Swear words are sometimes one of the first things people find out when learning a new language. When it comes to English, I think most people (even if they don't know "a word in English") will have heard words like "fuck"; "shit"; "bitch" and so on, and so on. Sometimes the student's own native language has equivalent swear words, some the learner might actually use. Sometimes learners believe that by using slang and swear words they are showing command of the language. Well, yes... and no... You see, on TV, music, etc. swear words have become so common that one might think "This is the natural way to speak." or "I'm sure every one talks like this, so I should, too." When what happens is that some people use swear words more often than others, it's usually considered offensive and rude, and what is OK for one culture/person might be completely wrong for another.

So, when it comes to swear language and to what you listen to on the telly, ask yourself these questions:

  1. Do I use swear language in my own native language? Who am I trying to imitate? Do I, in any way relate to this person? Does s/he have a lifestyle/expectations/job that is/are similar to mine?
  2. When I watch films, in which situations do people use swear language? Is it in a formal or informal context?
  3. You've used it. How did it go? What were you able to achieve? Could you have used other (normal) words for the same purpose.
And always remind yourself that even if it is natural for you to use 4 letter words, other people may not like it, so watch out for signs that the person you're talking to may be feeling uncomfortable.

The following link will take you to a page full of short videos about slang. My favourites are the ones with Ronnie, a teacher that makes me look like a saint! Don't believe me? Watch "SEX with Ronnie" :)

engVid - Slang videos

Tuesday, 27 May 2014

Learning Tip 1 - Guessing the meaning of new words

When you read a text you will see many words you don't know. Try to guess the meaning of the word or phrase first before running to Google translate every 5 minutes. It is sometimes possible to do this by reading and imagining what the text is describing. If you can work out the meaning for yourself, you will probably remember the word or phrase better.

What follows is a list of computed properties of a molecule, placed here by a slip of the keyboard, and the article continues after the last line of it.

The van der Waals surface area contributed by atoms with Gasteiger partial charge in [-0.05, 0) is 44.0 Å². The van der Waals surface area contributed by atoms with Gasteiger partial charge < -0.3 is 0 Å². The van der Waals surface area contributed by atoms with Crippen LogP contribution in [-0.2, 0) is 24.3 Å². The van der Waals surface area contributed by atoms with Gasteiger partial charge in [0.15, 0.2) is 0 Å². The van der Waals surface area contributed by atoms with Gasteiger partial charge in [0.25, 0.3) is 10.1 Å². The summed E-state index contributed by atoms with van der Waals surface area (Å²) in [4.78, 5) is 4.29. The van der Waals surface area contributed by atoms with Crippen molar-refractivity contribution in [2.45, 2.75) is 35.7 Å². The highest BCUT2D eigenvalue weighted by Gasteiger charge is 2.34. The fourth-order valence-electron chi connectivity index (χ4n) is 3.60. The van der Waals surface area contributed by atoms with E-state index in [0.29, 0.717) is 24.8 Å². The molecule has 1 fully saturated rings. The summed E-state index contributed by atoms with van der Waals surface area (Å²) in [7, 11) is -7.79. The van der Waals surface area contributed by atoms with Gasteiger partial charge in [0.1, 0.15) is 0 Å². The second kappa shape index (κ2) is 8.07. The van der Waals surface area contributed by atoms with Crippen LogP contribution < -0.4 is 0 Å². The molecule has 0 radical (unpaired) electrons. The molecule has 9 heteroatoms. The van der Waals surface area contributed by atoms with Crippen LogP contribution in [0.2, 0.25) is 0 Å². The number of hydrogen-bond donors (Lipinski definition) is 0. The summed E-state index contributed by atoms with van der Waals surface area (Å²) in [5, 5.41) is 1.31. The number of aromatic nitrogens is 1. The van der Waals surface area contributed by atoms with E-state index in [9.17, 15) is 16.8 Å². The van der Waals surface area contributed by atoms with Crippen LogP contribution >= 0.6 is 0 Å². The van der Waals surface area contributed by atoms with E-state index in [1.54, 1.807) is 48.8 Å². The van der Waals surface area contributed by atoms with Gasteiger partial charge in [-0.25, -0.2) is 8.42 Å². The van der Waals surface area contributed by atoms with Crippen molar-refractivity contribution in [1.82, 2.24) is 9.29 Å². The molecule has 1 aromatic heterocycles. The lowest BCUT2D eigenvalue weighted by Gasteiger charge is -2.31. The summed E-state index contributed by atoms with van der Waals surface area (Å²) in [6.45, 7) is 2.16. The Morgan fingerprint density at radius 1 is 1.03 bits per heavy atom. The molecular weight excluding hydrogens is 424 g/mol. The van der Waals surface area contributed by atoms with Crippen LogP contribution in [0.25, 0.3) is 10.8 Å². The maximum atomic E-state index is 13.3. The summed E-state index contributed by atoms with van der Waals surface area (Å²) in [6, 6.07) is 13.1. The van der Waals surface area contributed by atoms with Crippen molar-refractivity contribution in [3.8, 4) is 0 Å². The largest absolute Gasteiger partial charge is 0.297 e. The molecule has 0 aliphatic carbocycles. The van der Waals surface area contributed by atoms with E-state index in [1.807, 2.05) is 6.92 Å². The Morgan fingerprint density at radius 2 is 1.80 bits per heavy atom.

Saturday, 26 April 2014

Checkers for basically anything

Checkers is one of the easiest games to learn. Most children like it and adults never forget how to play it. Many years ago I started to use it to teach grammar. It started with the Simple Present and the 3rd person -s. However, I've used it with so many different things I think you can teach virtually anything using it :-) .

Here's a list of topics I've worked on with this: phrasal verbs, prepositions (at, in, on) Simple Present, phonemes, stress patterns and word formation. I'm sure you can come up with other ideas for how to use this, wouldn't you like to share?

The pictures describe how I build my pieces and I've uploaded the image I use for the board. If you laminate these (like I do) they'll last and you can reuse your pieces if you make them in card. I have a box of different sets according to what I want to work on. 

The rules are the normal checkers' rules with a twist, you can only take your opponents piece if they're a match. For example: if black has "in" and white has "June". Sometimes the game will come to a dead end, which can also happen when playing the regular game. Just tell your students that the player who has taken more pieces wins the match and that they can have another turn. Hope you like it. 

Board for checkers
Picture 1 Picture 2 Picture 3 Picture 4 Picture 5 Picture 6 Picture 7 Picture 8 Picture 9 Picture 10
Picture 11

Friday, 25 April 2014

KET for Schools (KEY)

Some students will have to take the KET exam at school next week. Here are the links to 2 online practice tests that can help you feel a bit more confident about the exam structure. I'm also posting two videos of the Speaking exam and further practice exercises. If you need some help, just leave a comment bellow. On the day before the test remember to go to bed early and eat a bit of chocolate (always helps me to relax). On the day read instructions, be careful about time - don't spend too much time on one task or you won't have time to do everything. And remember to have some time at the end to go over your answers. Don't leave anything blank - a blank will give you no marks and maybe you'll get the right answer if you try. Best of luck!

Practice Test 1
Practice Test 2

Speaking test video 1
Speaking test video 2

Grammar exercises (try the highlighted topics in A1 and A2)
KET practice (on this link you'll find exercises for different exams, try the KET ones only, these are the ones that come first on the list)

Personality Adjectives

The following exercises are meant to help upper-intermediate students improve and expand their vocabulary on personality. There are lots of lists online that you can use, but remember that just looking at a list won't help. You need to use the words and preferably you should have a vocabulary notebook where you can write any new words down. Don't just write the word, people learn better when language is meaningful. So try to think of a sentence where you would use this new word and write that as an example.